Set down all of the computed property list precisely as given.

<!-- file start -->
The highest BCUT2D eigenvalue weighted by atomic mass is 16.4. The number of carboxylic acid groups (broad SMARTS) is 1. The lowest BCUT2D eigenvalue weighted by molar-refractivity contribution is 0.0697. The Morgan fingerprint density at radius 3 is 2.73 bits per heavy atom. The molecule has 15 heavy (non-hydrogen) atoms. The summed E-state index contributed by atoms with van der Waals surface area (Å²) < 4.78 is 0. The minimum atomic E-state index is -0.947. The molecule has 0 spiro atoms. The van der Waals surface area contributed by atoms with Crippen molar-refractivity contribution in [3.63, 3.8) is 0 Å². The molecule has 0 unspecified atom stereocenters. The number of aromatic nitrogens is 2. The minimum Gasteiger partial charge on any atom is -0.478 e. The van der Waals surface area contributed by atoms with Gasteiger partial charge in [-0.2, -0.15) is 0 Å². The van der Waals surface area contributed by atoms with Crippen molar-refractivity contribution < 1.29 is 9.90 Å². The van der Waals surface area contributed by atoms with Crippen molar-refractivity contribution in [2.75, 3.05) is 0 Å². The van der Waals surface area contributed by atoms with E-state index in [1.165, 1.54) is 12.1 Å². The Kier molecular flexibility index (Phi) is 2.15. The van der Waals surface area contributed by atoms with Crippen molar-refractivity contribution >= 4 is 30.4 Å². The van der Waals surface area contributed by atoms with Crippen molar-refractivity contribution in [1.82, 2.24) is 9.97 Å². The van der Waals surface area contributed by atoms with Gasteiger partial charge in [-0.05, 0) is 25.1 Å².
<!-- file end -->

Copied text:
The highest BCUT2D eigenvalue weighted by atomic mass is 16.4. The number of carboxylic acid groups (broad SMARTS) is 1. The lowest BCUT2D eigenvalue weighted by molar-refractivity contribution is 0.0697. The Morgan fingerprint density at radius 3 is 2.73 bits per heavy atom. The molecule has 15 heavy (non-hydrogen) atoms. The summed E-state index contributed by atoms with van der Waals surface area (Å²) < 4.78 is 0. The minimum atomic E-state index is -0.947. The molecule has 0 spiro atoms. The van der Waals surface area contributed by atoms with Crippen molar-refractivity contribution in [3.63, 3.8) is 0 Å². The molecule has 0 unspecified atom stereocenters. The number of aromatic nitrogens is 2. The minimum Gasteiger partial charge on any atom is -0.478 e. The van der Waals surface area contributed by atoms with Gasteiger partial charge in [-0.2, -0.15) is 0 Å². The van der Waals surface area contributed by atoms with Crippen molar-refractivity contribution < 1.29 is 9.90 Å². The van der Waals surface area contributed by atoms with Crippen molar-refractivity contribution in [2.75, 3.05) is 0 Å². The van der Waals surface area contributed by atoms with E-state index in [1.165, 1.54) is 12.1 Å². The Kier molecular flexibility index (Phi) is 2.15. The van der Waals surface area contributed by atoms with Crippen molar-refractivity contribution >= 4 is 30.4 Å². The van der Waals surface area contributed by atoms with Crippen molar-refractivity contribution in [1.82, 2.24) is 9.97 Å². The van der Waals surface area contributed by atoms with Gasteiger partial charge in [-0.05, 0) is 25.1 Å².